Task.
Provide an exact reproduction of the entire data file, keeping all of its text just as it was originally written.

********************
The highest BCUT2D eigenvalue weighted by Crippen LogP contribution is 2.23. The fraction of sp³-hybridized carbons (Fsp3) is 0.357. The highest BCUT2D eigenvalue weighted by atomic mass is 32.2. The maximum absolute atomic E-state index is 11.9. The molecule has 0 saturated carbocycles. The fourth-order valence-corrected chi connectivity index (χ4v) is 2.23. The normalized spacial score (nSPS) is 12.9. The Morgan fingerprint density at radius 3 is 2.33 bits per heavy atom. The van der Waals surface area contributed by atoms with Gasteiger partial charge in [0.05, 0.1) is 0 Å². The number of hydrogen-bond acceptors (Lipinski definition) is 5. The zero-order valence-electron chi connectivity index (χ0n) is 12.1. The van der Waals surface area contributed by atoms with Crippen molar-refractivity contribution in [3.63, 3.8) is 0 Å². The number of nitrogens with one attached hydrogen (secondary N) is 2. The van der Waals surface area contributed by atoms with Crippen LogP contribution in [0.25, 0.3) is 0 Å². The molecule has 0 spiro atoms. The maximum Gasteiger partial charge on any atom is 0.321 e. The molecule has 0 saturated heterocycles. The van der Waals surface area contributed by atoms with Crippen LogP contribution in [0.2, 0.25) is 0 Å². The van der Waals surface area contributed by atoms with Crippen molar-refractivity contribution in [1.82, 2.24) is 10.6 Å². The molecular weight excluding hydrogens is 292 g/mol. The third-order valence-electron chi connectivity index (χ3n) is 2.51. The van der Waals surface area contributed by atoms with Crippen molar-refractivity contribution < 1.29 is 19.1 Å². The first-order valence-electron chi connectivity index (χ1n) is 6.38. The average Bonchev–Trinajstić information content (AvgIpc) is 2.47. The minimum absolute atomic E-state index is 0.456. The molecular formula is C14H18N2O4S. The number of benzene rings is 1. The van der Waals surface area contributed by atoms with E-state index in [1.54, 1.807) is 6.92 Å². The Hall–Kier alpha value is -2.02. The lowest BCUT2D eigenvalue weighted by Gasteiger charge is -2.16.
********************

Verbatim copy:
The highest BCUT2D eigenvalue weighted by Crippen LogP contribution is 2.23. The fraction of sp³-hybridized carbons (Fsp3) is 0.357. The highest BCUT2D eigenvalue weighted by atomic mass is 32.2. The maximum absolute atomic E-state index is 11.9. The molecule has 0 saturated carbocycles. The fourth-order valence-corrected chi connectivity index (χ4v) is 2.23. The normalized spacial score (nSPS) is 12.9. The Morgan fingerprint density at radius 3 is 2.33 bits per heavy atom. The van der Waals surface area contributed by atoms with Gasteiger partial charge in [0.05, 0.1) is 0 Å². The number of hydrogen-bond acceptors (Lipinski definition) is 5. The zero-order valence-electron chi connectivity index (χ0n) is 12.1. The van der Waals surface area contributed by atoms with Crippen molar-refractivity contribution in [3.63, 3.8) is 0 Å². The number of nitrogens with one attached hydrogen (secondary N) is 2. The van der Waals surface area contributed by atoms with Crippen LogP contribution in [0.25, 0.3) is 0 Å². The molecule has 0 spiro atoms. The maximum Gasteiger partial charge on any atom is 0.321 e. The molecule has 0 saturated heterocycles. The van der Waals surface area contributed by atoms with Crippen LogP contribution in [0.2, 0.25) is 0 Å². The van der Waals surface area contributed by atoms with Crippen molar-refractivity contribution in [1.82, 2.24) is 10.6 Å². The molecular weight excluding hydrogens is 292 g/mol. The third-order valence-electron chi connectivity index (χ3n) is 2.51. The van der Waals surface area contributed by atoms with Crippen molar-refractivity contribution < 1.29 is 19.1 Å². The first-order valence-electron chi connectivity index (χ1n) is 6.38. The average Bonchev–Trinajstić information content (AvgIpc) is 2.47. The minimum absolute atomic E-state index is 0.456. The molecular formula is C14H18N2O4S. The number of benzene rings is 1. The van der Waals surface area contributed by atoms with E-state index in [1.54, 1.807) is 6.92 Å². The Hall–Kier alpha value is -2.02. The lowest BCUT2D eigenvalue weighted by Gasteiger charge is -2.16.